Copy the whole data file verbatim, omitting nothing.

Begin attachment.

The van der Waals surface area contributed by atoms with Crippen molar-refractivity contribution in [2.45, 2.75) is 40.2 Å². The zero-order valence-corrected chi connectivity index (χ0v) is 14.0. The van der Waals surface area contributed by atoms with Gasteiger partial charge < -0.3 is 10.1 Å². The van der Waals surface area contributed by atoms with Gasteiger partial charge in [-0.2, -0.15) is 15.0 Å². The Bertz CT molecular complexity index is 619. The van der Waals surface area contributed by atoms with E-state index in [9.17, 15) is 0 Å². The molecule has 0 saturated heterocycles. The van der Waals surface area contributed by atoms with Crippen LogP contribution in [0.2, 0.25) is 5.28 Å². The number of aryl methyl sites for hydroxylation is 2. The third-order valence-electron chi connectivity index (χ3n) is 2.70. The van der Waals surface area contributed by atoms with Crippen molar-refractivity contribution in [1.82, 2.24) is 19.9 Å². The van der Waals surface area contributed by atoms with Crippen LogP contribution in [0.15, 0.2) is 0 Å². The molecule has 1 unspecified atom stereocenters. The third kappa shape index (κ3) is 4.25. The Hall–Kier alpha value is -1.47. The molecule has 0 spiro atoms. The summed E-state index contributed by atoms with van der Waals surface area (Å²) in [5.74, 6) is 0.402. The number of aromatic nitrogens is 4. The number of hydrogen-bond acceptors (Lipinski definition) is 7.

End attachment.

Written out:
The van der Waals surface area contributed by atoms with Crippen molar-refractivity contribution in [2.45, 2.75) is 40.2 Å². The zero-order valence-corrected chi connectivity index (χ0v) is 14.0. The van der Waals surface area contributed by atoms with Gasteiger partial charge < -0.3 is 10.1 Å². The van der Waals surface area contributed by atoms with Gasteiger partial charge in [-0.2, -0.15) is 15.0 Å². The Bertz CT molecular complexity index is 619. The van der Waals surface area contributed by atoms with E-state index in [9.17, 15) is 0 Å². The molecule has 0 saturated heterocycles. The van der Waals surface area contributed by atoms with Crippen LogP contribution in [0.2, 0.25) is 5.28 Å². The number of aryl methyl sites for hydroxylation is 2. The third-order valence-electron chi connectivity index (χ3n) is 2.70. The van der Waals surface area contributed by atoms with Crippen molar-refractivity contribution in [1.82, 2.24) is 19.9 Å². The van der Waals surface area contributed by atoms with Crippen LogP contribution in [0.15, 0.2) is 0 Å². The molecule has 1 unspecified atom stereocenters. The third kappa shape index (κ3) is 4.25. The Hall–Kier alpha value is -1.47. The molecule has 0 spiro atoms. The summed E-state index contributed by atoms with van der Waals surface area (Å²) in [5.74, 6) is 0.402. The number of aromatic nitrogens is 4. The number of hydrogen-bond acceptors (Lipinski definition) is 7.